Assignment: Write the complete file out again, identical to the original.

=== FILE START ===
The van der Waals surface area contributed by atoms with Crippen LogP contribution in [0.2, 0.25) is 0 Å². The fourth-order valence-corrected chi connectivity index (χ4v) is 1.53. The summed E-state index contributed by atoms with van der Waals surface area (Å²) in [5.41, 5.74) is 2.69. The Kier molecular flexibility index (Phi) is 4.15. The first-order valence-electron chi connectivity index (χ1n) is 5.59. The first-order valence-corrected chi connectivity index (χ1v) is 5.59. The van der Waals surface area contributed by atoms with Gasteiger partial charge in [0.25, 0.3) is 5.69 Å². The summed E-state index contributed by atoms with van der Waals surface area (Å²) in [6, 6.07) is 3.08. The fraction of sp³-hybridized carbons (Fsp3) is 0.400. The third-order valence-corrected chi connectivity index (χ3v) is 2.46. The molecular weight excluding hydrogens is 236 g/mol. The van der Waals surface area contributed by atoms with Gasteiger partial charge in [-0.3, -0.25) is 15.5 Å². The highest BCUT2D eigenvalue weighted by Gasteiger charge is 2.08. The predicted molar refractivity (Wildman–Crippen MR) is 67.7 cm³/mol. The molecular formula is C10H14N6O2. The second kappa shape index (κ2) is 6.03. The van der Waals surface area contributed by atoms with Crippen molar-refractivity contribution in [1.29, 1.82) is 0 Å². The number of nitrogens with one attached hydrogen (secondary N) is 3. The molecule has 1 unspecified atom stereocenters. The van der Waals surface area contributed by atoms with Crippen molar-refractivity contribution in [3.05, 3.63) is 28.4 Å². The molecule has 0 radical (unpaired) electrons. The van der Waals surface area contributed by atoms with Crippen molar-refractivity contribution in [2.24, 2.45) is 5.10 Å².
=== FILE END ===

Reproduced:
The van der Waals surface area contributed by atoms with Crippen LogP contribution in [0.2, 0.25) is 0 Å². The fourth-order valence-corrected chi connectivity index (χ4v) is 1.53. The summed E-state index contributed by atoms with van der Waals surface area (Å²) in [5.41, 5.74) is 2.69. The Kier molecular flexibility index (Phi) is 4.15. The first-order valence-electron chi connectivity index (χ1n) is 5.59. The first-order valence-corrected chi connectivity index (χ1v) is 5.59. The van der Waals surface area contributed by atoms with Gasteiger partial charge in [0.25, 0.3) is 5.69 Å². The summed E-state index contributed by atoms with van der Waals surface area (Å²) in [6, 6.07) is 3.08. The fraction of sp³-hybridized carbons (Fsp3) is 0.400. The third-order valence-corrected chi connectivity index (χ3v) is 2.46. The molecular weight excluding hydrogens is 236 g/mol. The van der Waals surface area contributed by atoms with Gasteiger partial charge in [-0.3, -0.25) is 15.5 Å². The highest BCUT2D eigenvalue weighted by Gasteiger charge is 2.08. The predicted molar refractivity (Wildman–Crippen MR) is 67.7 cm³/mol. The molecular formula is C10H14N6O2. The second kappa shape index (κ2) is 6.03. The van der Waals surface area contributed by atoms with Crippen molar-refractivity contribution in [1.29, 1.82) is 0 Å². The number of nitrogens with one attached hydrogen (secondary N) is 3. The molecule has 1 unspecified atom stereocenters. The van der Waals surface area contributed by atoms with Crippen molar-refractivity contribution in [3.05, 3.63) is 28.4 Å². The molecule has 0 radical (unpaired) electrons. The van der Waals surface area contributed by atoms with Crippen molar-refractivity contribution in [2.24, 2.45) is 5.10 Å².